Throwing a Fundraising House Party? Here’s What You Need to Know
A version of this blog post first apppeared in Philanthropy Front & Center New York.
If you're looking to raise money for a good cause without the extravagance of a full-on gala, having a house party can be great as a simpler, more intimate alternative. Held in someone's home, usually with no more than 50 attendees, a fundraising house party can help you raise thousands of dollars within just a couple of short hours.
What are the key ingredients for a successful house party? Author, community organizer, and veteran fundraiser Andy Robinson visited the Foundation Center-New York to discuss what it takes to put together a house party that brings in plenty of donations while showing guests a great time. Here are a few of his tips from the seminar, "Bringing Down the House: How to Plan a Fundraising House Party".
Where to hold the party?
Andy was emphatic that a good house party does not require a large or luxurious house as its venue; what it does require is an enthusiastic host. Who are the most effective hosts? They will be:
- Eager to open up their home to your guests
- Willing to invite their own friends to the party
- Ready to make all of the attendees feel comfortable
- Prepared to take an active role in the planning process and in writing thank-you notes after the event is over
- Able to make donations of their own to your organization
These will be the most effective hosts you can have.
How many to invite?
It's safest to assume that a large percentage of invitees will be no-shows, so invite three or four times as many people as you would like to show up. One way to boost the show-up rate is to make follow-up phone calls to each of the invitees after the initial invitations have been sent. Also, generally half the invitation list should be comprised of contacts from the organization, and the other half should be friends of the host.
What should happen at the party?
Andy recommends that the party should last just a couple of hours, with the majority of the time spent with informal socializing, and the brief, formal fundraising presentation taking place maybe 45 minutes into the party. You'll want some sort of enticement to draw your attendees to the party, whether it's especially good/interesting food, or some type of local celebrity if possible, an interesting venue if available, good music, or some kind of entertainment or activity that's relevant to the organization.
Also, among the crowd there should be a small handful of people representing the organization; these people can wear nametags, greet people at the door and collect names on a sign-in sheet, help ease the conversation amongst guests, and thank people as they leave at the end of the night.
When and how should donations be solicited?
It is wise to ensure that guests aren't surprised by your request for donations, so make it clear on the invitation that this is a fundraising event. Language such as "donations gratefully accepted" or "please remember to bring your checkbooks" will work for this purpose.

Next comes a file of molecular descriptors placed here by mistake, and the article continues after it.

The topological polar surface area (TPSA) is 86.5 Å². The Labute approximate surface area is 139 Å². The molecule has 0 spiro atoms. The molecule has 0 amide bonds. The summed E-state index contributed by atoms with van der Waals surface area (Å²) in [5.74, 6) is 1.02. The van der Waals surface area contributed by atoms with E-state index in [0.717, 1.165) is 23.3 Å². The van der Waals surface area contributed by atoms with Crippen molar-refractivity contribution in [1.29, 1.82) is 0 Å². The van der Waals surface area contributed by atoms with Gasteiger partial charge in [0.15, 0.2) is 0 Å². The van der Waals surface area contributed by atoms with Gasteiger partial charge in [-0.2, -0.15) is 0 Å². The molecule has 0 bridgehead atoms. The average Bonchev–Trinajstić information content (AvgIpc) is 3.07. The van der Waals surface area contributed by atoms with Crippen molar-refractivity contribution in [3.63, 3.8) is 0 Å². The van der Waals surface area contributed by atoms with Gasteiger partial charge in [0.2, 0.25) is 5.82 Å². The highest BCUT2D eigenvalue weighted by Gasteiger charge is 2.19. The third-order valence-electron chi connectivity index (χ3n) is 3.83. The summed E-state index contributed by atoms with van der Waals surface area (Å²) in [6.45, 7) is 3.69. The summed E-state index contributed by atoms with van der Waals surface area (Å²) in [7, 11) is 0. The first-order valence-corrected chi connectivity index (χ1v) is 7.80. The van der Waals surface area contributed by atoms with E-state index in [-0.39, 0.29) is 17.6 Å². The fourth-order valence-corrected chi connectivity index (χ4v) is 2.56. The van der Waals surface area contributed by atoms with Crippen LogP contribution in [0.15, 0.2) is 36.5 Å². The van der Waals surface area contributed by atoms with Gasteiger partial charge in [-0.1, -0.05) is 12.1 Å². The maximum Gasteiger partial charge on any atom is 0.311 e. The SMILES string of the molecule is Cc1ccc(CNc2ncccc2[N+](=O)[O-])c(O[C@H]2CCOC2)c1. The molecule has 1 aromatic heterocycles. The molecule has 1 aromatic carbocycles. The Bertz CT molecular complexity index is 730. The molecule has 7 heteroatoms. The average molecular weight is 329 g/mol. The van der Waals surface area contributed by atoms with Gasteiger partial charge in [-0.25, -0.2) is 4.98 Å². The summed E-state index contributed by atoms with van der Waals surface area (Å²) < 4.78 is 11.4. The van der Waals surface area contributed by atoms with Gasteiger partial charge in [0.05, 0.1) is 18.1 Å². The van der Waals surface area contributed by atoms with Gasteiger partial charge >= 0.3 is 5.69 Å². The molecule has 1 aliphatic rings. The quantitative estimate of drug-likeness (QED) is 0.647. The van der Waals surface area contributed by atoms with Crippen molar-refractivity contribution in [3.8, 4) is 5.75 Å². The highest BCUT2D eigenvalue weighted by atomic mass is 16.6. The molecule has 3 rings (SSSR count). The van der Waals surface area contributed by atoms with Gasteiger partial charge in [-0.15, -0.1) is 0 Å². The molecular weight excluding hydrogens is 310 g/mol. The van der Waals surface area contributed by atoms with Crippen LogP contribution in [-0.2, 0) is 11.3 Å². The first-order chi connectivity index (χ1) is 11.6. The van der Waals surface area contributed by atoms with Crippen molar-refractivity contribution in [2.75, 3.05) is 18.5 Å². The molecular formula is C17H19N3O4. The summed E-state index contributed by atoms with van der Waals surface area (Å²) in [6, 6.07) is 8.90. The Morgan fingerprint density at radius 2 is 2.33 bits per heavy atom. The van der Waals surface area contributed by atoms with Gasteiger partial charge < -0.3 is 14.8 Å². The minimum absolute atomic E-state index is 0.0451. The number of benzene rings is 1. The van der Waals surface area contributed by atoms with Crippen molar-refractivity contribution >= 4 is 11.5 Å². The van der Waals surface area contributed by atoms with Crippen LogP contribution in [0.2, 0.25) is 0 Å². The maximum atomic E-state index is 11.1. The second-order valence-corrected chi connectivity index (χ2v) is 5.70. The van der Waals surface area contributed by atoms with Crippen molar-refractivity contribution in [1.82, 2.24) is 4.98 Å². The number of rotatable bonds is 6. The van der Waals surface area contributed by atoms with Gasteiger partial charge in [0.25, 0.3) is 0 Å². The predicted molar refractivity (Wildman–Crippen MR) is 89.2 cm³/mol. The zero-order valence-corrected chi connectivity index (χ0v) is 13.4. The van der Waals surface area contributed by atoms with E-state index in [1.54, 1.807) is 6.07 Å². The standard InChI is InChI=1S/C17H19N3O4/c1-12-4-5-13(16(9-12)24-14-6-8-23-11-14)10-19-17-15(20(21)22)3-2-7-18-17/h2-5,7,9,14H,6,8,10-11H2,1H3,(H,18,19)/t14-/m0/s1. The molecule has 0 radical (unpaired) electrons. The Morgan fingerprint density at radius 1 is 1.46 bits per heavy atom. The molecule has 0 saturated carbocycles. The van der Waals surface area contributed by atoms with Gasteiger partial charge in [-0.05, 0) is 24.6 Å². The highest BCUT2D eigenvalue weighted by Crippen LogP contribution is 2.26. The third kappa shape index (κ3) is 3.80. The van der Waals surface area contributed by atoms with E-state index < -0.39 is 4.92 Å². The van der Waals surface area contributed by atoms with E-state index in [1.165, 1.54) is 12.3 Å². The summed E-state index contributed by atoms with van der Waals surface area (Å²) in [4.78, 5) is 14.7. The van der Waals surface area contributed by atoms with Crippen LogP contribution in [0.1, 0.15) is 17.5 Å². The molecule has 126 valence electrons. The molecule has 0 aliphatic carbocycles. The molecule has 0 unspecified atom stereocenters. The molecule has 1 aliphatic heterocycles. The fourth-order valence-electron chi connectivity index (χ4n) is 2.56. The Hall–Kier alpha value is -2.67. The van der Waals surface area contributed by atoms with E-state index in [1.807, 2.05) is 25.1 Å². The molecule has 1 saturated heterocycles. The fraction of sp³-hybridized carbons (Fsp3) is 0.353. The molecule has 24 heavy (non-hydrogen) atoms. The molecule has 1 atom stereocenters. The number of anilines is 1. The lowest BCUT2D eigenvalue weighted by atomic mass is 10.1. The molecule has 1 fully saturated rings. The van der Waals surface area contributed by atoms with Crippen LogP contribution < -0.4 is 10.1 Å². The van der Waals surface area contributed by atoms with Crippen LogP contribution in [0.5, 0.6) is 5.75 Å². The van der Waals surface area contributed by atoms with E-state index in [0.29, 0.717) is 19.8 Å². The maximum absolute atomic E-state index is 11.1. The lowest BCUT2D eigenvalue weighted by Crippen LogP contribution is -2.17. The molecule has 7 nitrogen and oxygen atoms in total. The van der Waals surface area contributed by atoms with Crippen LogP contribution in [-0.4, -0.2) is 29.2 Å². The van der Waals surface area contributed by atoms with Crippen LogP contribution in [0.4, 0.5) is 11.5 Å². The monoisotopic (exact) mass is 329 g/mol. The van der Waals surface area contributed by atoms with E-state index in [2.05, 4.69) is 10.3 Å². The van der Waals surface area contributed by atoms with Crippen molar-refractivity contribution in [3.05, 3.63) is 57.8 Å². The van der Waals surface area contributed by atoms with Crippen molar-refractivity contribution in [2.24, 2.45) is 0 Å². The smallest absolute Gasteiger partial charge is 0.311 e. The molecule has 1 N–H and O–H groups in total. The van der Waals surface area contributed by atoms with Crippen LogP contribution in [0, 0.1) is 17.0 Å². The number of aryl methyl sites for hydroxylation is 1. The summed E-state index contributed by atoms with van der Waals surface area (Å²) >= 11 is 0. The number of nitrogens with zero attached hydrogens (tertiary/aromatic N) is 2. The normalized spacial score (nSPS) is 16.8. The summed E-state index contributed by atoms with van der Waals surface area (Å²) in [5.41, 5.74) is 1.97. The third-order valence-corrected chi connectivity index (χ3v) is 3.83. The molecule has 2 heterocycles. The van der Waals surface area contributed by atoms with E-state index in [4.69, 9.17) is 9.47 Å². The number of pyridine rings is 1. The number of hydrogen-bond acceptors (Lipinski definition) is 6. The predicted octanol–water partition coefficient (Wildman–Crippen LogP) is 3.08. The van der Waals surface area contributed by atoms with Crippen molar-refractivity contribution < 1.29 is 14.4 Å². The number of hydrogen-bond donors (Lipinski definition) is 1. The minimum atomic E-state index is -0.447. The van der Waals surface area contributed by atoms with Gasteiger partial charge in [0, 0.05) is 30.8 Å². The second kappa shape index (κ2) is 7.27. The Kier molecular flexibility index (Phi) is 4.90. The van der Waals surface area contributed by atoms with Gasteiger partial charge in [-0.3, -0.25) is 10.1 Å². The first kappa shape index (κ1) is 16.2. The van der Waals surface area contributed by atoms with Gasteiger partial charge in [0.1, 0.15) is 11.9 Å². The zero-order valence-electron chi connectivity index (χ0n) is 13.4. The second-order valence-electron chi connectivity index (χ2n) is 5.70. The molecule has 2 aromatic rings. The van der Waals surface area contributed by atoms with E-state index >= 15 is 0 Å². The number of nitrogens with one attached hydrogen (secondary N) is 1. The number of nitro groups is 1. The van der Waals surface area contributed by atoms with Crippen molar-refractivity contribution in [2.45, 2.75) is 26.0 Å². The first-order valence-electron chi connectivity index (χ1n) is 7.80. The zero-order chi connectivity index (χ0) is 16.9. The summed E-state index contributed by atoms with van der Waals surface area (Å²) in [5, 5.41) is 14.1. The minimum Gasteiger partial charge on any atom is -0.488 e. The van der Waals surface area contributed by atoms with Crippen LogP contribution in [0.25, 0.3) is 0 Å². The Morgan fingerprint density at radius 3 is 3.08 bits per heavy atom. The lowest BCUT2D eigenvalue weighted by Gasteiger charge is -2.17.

You also have the option of requesting a set amount of money in advance versus an open-ended request. The benefit of asking for a set donation in advance is that you'll know basically how much you'll be raising ahead of time and can relax a bit more at the house party without worrying about guests departing before making a contribution. However, this approach has drawbacks, as the set amount can often be either too much for some attendees, or less than the attendee would have otherwise given had you left the solicitation open-ended.
For the most part, not specifying a donation amount can make your fundraising amounts less predictable, but people often tend to raise more money this way. When it comes to actually making your fundraising appeal during the party, it's a good idea to wait until the guests have been enjoying themselves for 30-45 minutes or so, and then call everyone's attention to the presentation.
The "ask" can be done by the host, or by someone who is introduced by the host (sometimes a board member can be a good choice), and the presentation should be succinct (probably no longer than half an hour or so), but compelling and engaging – make plenty of eye contact and tell some specific, inspiring stories about the difference your organization can make with their contributions. It's good to set a fundraising goal for the night and let the guests know how much of a contribution it would take from each of them to be able to meet that goal.
Have a question and answer session after concluding your ask, and pass around baskets with envelopes in which guests can enclose their contributions. Afterwards, as people get back to socializing, you can count up the donations and make an announcement near the end of the party about how much you've raised with their help. Remember to thank your guests as they leave, and also send them thank-you notes after the party is over!
Want to learn more?
Watch a video of Andy's full seminar at Foundation Center New York.
Search our library catalog for books specific to house parties, such as Morrie Warshawski's The Fundraising Houseparty. For book/articles on special events in general, try a Subject search for "Fundraising special events".
Check our event calendars for more programs on fundraising at our regional offices and Funding Information Network partners.
For more advice from Andy Robinson, visit his website for tips, workshop information, and helpful books and articles, or check a video clip from one of his workshops.
TRACY KAUFMAN is the Program Associate at Foundation Center New York, where she organizes guest speaker programs and helps visitors find information that they need.
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